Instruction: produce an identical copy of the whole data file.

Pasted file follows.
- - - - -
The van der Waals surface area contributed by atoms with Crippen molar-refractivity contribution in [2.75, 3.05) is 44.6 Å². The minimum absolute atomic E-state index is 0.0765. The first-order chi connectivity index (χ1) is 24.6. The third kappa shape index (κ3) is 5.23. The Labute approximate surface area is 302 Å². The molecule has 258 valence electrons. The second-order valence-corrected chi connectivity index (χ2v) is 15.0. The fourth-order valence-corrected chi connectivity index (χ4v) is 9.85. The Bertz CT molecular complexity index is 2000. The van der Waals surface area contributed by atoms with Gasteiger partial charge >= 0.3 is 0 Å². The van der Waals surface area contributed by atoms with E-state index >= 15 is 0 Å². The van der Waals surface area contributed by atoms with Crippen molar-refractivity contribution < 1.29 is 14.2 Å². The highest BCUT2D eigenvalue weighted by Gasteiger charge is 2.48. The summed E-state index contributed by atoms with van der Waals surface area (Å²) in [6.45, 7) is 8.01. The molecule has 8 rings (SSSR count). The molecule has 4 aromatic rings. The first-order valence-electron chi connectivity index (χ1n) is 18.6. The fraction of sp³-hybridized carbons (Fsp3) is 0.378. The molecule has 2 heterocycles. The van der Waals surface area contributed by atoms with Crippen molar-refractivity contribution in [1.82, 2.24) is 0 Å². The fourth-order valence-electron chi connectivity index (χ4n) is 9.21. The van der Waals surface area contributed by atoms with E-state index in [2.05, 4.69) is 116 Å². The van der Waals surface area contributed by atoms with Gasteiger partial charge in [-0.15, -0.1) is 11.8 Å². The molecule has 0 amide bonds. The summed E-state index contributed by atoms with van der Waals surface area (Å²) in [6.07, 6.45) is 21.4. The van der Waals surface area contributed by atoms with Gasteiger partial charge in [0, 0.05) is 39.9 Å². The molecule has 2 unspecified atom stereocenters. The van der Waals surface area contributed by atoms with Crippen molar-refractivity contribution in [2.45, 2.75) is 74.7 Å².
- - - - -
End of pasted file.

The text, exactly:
The van der Waals surface area contributed by atoms with Crippen molar-refractivity contribution in [2.75, 3.05) is 44.6 Å². The minimum absolute atomic E-state index is 0.0765. The first-order chi connectivity index (χ1) is 24.6. The third kappa shape index (κ3) is 5.23. The Labute approximate surface area is 302 Å². The molecule has 258 valence electrons. The second-order valence-corrected chi connectivity index (χ2v) is 15.0. The fourth-order valence-corrected chi connectivity index (χ4v) is 9.85. The Bertz CT molecular complexity index is 2000. The van der Waals surface area contributed by atoms with Gasteiger partial charge >= 0.3 is 0 Å². The van der Waals surface area contributed by atoms with E-state index >= 15 is 0 Å². The van der Waals surface area contributed by atoms with Crippen molar-refractivity contribution < 1.29 is 14.2 Å². The highest BCUT2D eigenvalue weighted by Gasteiger charge is 2.48. The summed E-state index contributed by atoms with van der Waals surface area (Å²) in [6.45, 7) is 8.01. The molecule has 8 rings (SSSR count). The molecule has 4 aromatic rings. The first-order valence-electron chi connectivity index (χ1n) is 18.6. The fraction of sp³-hybridized carbons (Fsp3) is 0.378. The molecule has 2 heterocycles. The van der Waals surface area contributed by atoms with Crippen molar-refractivity contribution in [1.82, 2.24) is 0 Å². The fourth-order valence-electron chi connectivity index (χ4n) is 9.21. The van der Waals surface area contributed by atoms with E-state index in [2.05, 4.69) is 116 Å². The van der Waals surface area contributed by atoms with Gasteiger partial charge in [-0.15, -0.1) is 11.8 Å². The molecule has 0 amide bonds. The summed E-state index contributed by atoms with van der Waals surface area (Å²) in [6.07, 6.45) is 21.4. The van der Waals surface area contributed by atoms with Gasteiger partial charge in [0, 0.05) is 39.9 Å². The molecule has 2 unspecified atom stereocenters. The van der Waals surface area contributed by atoms with Crippen molar-refractivity contribution in [2.45, 2.75) is 74.7 Å².